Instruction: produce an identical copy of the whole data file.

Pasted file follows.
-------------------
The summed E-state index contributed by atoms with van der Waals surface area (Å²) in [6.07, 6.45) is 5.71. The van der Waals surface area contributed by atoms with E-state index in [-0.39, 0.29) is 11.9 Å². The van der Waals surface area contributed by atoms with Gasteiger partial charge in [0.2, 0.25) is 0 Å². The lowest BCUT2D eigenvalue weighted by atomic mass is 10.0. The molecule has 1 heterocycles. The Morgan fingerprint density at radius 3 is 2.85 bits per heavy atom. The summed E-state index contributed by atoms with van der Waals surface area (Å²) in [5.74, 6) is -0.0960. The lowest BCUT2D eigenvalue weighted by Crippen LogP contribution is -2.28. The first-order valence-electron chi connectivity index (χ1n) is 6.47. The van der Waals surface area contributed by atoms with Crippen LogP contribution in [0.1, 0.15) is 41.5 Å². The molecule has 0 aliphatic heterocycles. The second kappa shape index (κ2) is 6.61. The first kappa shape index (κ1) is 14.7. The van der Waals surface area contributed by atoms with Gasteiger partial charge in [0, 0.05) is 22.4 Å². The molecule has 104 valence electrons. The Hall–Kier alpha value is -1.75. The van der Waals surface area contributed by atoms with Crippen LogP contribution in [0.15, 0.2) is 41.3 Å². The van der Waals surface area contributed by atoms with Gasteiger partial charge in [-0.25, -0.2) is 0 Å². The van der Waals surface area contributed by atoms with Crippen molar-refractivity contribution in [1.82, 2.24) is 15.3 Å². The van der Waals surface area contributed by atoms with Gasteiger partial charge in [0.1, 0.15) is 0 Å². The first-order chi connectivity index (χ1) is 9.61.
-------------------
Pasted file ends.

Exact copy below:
The summed E-state index contributed by atoms with van der Waals surface area (Å²) in [6.07, 6.45) is 5.71. The van der Waals surface area contributed by atoms with E-state index in [-0.39, 0.29) is 11.9 Å². The van der Waals surface area contributed by atoms with Gasteiger partial charge in [0.2, 0.25) is 0 Å². The lowest BCUT2D eigenvalue weighted by atomic mass is 10.0. The molecule has 1 heterocycles. The Morgan fingerprint density at radius 3 is 2.85 bits per heavy atom. The summed E-state index contributed by atoms with van der Waals surface area (Å²) in [5.74, 6) is -0.0960. The lowest BCUT2D eigenvalue weighted by Crippen LogP contribution is -2.28. The first-order valence-electron chi connectivity index (χ1n) is 6.47. The van der Waals surface area contributed by atoms with Crippen LogP contribution in [0.1, 0.15) is 41.5 Å². The molecule has 0 aliphatic heterocycles. The second kappa shape index (κ2) is 6.61. The first kappa shape index (κ1) is 14.7. The van der Waals surface area contributed by atoms with Gasteiger partial charge in [0, 0.05) is 22.4 Å². The molecule has 104 valence electrons. The Hall–Kier alpha value is -1.75. The van der Waals surface area contributed by atoms with Crippen LogP contribution in [0.15, 0.2) is 41.3 Å². The van der Waals surface area contributed by atoms with Gasteiger partial charge in [-0.25, -0.2) is 0 Å². The van der Waals surface area contributed by atoms with Crippen molar-refractivity contribution in [1.82, 2.24) is 15.3 Å². The van der Waals surface area contributed by atoms with Gasteiger partial charge in [0.1, 0.15) is 0 Å². The first-order chi connectivity index (χ1) is 9.61.